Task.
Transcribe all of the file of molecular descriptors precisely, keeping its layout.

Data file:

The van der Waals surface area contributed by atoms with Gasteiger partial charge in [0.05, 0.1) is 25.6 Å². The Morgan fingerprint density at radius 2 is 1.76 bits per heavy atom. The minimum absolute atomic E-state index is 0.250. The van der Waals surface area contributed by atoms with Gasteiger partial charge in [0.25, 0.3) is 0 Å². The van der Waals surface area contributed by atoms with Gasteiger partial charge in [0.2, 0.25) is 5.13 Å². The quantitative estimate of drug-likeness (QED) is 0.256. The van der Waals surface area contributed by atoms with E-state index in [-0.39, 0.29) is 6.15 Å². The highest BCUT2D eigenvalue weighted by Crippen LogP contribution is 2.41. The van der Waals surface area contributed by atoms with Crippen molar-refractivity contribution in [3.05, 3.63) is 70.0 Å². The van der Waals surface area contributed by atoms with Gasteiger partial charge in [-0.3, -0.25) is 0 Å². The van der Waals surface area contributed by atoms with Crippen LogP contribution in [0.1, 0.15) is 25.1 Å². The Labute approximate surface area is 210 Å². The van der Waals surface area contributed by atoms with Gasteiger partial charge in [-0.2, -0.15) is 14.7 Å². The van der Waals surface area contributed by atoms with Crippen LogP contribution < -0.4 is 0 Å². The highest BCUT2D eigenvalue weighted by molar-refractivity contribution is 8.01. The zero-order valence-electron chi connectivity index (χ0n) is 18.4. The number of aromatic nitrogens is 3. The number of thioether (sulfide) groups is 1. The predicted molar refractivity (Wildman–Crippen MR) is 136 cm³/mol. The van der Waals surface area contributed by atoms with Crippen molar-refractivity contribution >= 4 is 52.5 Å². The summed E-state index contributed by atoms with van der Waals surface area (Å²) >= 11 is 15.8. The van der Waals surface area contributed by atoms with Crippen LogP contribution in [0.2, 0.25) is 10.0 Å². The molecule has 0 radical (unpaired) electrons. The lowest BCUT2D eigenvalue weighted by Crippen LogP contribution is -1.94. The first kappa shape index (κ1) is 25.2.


The van der Waals surface area contributed by atoms with Gasteiger partial charge in [0.05, 0.1) is 25.6 Å². The Morgan fingerprint density at radius 2 is 1.76 bits per heavy atom. The minimum absolute atomic E-state index is 0.250. The van der Waals surface area contributed by atoms with Gasteiger partial charge in [0.25, 0.3) is 0 Å². The van der Waals surface area contributed by atoms with Gasteiger partial charge in [0.2, 0.25) is 5.13 Å². The quantitative estimate of drug-likeness (QED) is 0.256. The van der Waals surface area contributed by atoms with E-state index in [-0.39, 0.29) is 6.15 Å². The highest BCUT2D eigenvalue weighted by Crippen LogP contribution is 2.41. The van der Waals surface area contributed by atoms with Crippen molar-refractivity contribution in [3.05, 3.63) is 70.0 Å². The van der Waals surface area contributed by atoms with Gasteiger partial charge in [-0.3, -0.25) is 0 Å². The van der Waals surface area contributed by atoms with Crippen LogP contribution in [0.1, 0.15) is 25.1 Å². The Labute approximate surface area is 210 Å². The van der Waals surface area contributed by atoms with Gasteiger partial charge in [-0.2, -0.15) is 14.7 Å². The van der Waals surface area contributed by atoms with Crippen LogP contribution < -0.4 is 0 Å². The highest BCUT2D eigenvalue weighted by molar-refractivity contribution is 8.01. The zero-order valence-electron chi connectivity index (χ0n) is 18.4. The number of aromatic nitrogens is 3. The number of thioether (sulfide) groups is 1. The predicted molar refractivity (Wildman–Crippen MR) is 136 cm³/mol. The van der Waals surface area contributed by atoms with Crippen molar-refractivity contribution >= 4 is 52.5 Å². The summed E-state index contributed by atoms with van der Waals surface area (Å²) >= 11 is 15.8. The van der Waals surface area contributed by atoms with Crippen LogP contribution in [0.2, 0.25) is 10.0 Å². The molecule has 0 radical (unpaired) electrons. The lowest BCUT2D eigenvalue weighted by Crippen LogP contribution is -1.94. The first kappa shape index (κ1) is 25.2.